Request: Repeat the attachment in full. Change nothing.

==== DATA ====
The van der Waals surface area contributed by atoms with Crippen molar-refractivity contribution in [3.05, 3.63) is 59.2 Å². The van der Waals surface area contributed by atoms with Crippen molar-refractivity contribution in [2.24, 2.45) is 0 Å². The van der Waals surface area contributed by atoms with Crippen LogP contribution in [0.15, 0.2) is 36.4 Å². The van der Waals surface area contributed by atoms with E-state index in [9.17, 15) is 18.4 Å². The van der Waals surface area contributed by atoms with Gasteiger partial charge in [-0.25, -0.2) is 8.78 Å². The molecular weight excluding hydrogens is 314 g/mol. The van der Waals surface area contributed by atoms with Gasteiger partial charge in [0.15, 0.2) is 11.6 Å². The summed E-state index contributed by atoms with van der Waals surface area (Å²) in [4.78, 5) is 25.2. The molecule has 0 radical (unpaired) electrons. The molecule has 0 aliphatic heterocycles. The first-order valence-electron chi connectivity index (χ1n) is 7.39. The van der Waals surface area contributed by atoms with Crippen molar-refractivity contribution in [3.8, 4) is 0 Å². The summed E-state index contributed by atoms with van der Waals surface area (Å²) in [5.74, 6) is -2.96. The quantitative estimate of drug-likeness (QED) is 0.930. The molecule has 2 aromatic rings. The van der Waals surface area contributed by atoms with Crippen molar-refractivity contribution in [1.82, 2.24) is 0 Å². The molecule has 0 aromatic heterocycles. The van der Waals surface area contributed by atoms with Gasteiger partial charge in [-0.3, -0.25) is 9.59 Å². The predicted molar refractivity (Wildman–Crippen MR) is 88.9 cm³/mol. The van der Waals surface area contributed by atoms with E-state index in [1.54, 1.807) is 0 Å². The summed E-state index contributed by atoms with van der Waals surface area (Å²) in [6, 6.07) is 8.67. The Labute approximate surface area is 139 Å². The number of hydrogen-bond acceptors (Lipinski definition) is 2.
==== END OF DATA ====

The van der Waals surface area contributed by atoms with Crippen molar-refractivity contribution in [3.05, 3.63) is 59.2 Å². The van der Waals surface area contributed by atoms with Crippen molar-refractivity contribution in [2.24, 2.45) is 0 Å². The van der Waals surface area contributed by atoms with Crippen LogP contribution in [0.15, 0.2) is 36.4 Å². The van der Waals surface area contributed by atoms with E-state index in [9.17, 15) is 18.4 Å². The van der Waals surface area contributed by atoms with Gasteiger partial charge in [-0.25, -0.2) is 8.78 Å². The molecular weight excluding hydrogens is 314 g/mol. The van der Waals surface area contributed by atoms with Gasteiger partial charge in [0.15, 0.2) is 11.6 Å². The summed E-state index contributed by atoms with van der Waals surface area (Å²) in [4.78, 5) is 25.2. The molecule has 0 radical (unpaired) electrons. The molecule has 0 aliphatic heterocycles. The first-order valence-electron chi connectivity index (χ1n) is 7.39. The van der Waals surface area contributed by atoms with Crippen molar-refractivity contribution in [3.8, 4) is 0 Å². The summed E-state index contributed by atoms with van der Waals surface area (Å²) in [5.74, 6) is -2.96. The quantitative estimate of drug-likeness (QED) is 0.930. The molecule has 2 aromatic rings. The van der Waals surface area contributed by atoms with Crippen molar-refractivity contribution in [1.82, 2.24) is 0 Å². The molecule has 0 aromatic heterocycles. The van der Waals surface area contributed by atoms with Gasteiger partial charge in [-0.3, -0.25) is 9.59 Å². The predicted molar refractivity (Wildman–Crippen MR) is 88.9 cm³/mol. The van der Waals surface area contributed by atoms with E-state index in [1.54, 1.807) is 0 Å². The summed E-state index contributed by atoms with van der Waals surface area (Å²) in [6, 6.07) is 8.67. The Labute approximate surface area is 139 Å². The number of hydrogen-bond acceptors (Lipinski definition) is 2.